To Brexit During General Election Period Would Be "Fraudulent", Says Sir Malcolm Rifkind

10 August 2019, 18:35 | Updated: 10 August 2019, 18:41

Former Conservative Foreign Secretary Sir Malcolm Rifkind tells LBC a general election at the end of October would be "an abuse of our constitution" and will deny the public the last word.

Speaking to Clive Bull, the former Conservative politician described the prospect of leaving the European Union at the same time as holding a general election as "fraudulent" and an "abuse of our constitution".

"What would be absurd would be to call a general election but so arrange the date to be after October 31st so that the electorate would actually be denied any opportunity to have the last word.

"That would be fraudulent and unacceptable," he added.

Sir Malcolm Rifkind says to Brexit during a general election would be "fraudulent" and "unacceptable"
Sir Malcolm Rifkind says to Brexit during a general election would be "fraudulent" and "unacceptable". Picture: Getty

But asked by Clive whether it would be better to skip the general election and instead "plough on" with no-deal Brexit regardless, Sir Malcolm said: "That is an option, but the problem [Boris Johnson] faces is that once it becomes clear he's not getting the concessions he wishes from the EU, the Labour Party will put down a motion of no confidence and because the government has no majority it's likely to lose that motion.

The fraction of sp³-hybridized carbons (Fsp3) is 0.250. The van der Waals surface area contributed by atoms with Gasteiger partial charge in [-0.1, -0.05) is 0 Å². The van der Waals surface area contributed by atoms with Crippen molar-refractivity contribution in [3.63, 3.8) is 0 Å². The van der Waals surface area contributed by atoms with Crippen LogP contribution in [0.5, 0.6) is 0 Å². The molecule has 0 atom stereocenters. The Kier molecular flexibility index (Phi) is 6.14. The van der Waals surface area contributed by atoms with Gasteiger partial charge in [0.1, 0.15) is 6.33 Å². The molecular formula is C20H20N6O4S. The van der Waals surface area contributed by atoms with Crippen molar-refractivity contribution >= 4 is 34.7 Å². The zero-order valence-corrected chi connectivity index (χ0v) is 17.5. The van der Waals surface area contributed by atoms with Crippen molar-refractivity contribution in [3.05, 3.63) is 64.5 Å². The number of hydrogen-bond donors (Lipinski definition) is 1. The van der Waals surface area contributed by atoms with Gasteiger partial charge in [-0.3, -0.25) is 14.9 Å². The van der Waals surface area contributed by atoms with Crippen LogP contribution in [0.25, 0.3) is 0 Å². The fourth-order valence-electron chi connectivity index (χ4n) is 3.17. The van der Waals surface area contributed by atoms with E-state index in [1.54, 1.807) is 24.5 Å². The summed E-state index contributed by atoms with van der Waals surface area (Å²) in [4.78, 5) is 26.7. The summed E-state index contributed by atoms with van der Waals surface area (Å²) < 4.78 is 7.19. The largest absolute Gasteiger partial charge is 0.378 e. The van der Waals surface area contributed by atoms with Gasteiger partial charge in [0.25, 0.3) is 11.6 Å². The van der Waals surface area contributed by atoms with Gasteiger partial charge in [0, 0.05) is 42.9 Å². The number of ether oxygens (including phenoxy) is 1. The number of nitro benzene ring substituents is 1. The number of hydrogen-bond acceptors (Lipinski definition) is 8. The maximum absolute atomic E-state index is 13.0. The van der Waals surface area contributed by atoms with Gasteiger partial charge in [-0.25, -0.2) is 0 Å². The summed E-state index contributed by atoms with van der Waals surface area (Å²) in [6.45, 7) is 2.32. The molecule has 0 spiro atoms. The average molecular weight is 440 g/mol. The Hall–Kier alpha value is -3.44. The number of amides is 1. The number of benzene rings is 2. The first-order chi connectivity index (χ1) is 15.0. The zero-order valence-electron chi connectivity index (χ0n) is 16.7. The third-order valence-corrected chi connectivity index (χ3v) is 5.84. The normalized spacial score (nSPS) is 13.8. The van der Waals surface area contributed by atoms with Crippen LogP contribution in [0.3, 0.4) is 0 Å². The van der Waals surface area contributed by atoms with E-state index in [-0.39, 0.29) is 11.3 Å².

"That means you either have to get a new government immediately formed within the next 14 days, or if that proves impossible then you have a general election."

It comes as MPs float the idea of supporting a vote of no confidence against the government next month as a method to prevent the UK leaving the European Union without a deal.

But Prime Minister Boris Johnson is said to be considering calling for a general election for after October 31st, leaving the UK to Brexit automatically because under Article 50 it is the UK's exit date by default - unless a deal is passed by MPs or a government asks for delay or revocation.

Watch above.